There’s a robot for that: how one company is making it easy to cut time spent on the boring stuff
Written by Laura Lenz, Partner, OMERS Ventures
The true sign of a maturing startup ecosystem is when we start to see successful second-time entrepreneurs building new businesses. The Canadian market is reaching a tipping point where larger exits are leading to the creation of a whole generation of entrepreneurs and early teams with the financial wherewithal and the hunger to do something even bigger and better than they’ve done before.
At OV we typically invest in Series A-C businesses and get particularly interested when we see a stellar founding team attacking a market with massive potential. For us, Wrk ticks both of those boxes, and I’m excited to tell you why.
Bringing ‘insanely simple’ automation to the masses
Wrk is defining a new category within the automation market, making automation accessible for all employees. By using human-assisted automation facilitated entirely by Wrk’s low-code platform, a business can start creating automated workflows without any technical expertise, simply by clicking a button and using drag-and-drop features.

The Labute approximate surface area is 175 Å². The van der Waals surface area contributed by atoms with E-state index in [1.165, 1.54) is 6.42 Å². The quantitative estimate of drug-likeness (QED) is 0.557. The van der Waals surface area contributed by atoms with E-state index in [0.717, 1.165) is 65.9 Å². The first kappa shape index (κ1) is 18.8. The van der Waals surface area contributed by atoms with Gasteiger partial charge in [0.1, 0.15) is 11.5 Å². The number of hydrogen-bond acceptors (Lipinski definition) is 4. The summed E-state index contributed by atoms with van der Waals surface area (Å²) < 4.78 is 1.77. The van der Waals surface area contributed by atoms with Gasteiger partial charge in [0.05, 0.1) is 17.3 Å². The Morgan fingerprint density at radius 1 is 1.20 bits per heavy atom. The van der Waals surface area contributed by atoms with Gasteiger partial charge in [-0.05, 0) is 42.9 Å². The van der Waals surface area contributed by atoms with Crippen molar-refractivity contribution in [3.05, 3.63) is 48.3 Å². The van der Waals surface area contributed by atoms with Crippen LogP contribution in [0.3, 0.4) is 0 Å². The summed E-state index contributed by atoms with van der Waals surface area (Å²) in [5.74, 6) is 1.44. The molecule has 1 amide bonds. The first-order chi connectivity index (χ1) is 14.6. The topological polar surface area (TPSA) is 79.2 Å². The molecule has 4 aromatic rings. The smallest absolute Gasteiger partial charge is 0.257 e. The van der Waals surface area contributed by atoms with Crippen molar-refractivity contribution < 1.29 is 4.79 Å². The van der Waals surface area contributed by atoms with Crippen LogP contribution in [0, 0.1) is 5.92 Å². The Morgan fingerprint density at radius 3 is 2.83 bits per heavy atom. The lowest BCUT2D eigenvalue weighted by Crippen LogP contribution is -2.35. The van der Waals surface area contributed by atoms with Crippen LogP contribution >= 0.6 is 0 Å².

Wrk’s technology enables you to build workflows that can leverage the very best of bots, API integrations, Robotic Process Automation (RPA), and a vast array of human skills, without any heavy technical lifting. In reality, this ‘workflow’ could be anything that can be broken down into a single, repetitive task, from generating an invoice in Quickbooks, to triggering a follow-up email with a prospect through Hubspot, deleting a duplicate file in Dropbox, adding a new team member to a group in Asana, or even something as basic as routinely exporting a Google sheet to Excel. And critically, Wrk’s solution automates a process without any change to underlying programming language.
Think about the mundane repetitive stuff you do every day, and chances are, a simple automated ‘wrkflow’ could do some of it for you. By breaking down a typical workflow into a handful of individual actions– almost like building a structure from compiling a series of Lego blocks with known properties — the user can basically build an automated solution themselves using pre-configured actions and a drag-and-drop interface. And most importantly, the user can change the workflow whenever the need arises without the need to call in expensive consultants or IT and al within compliant and secure frameworks.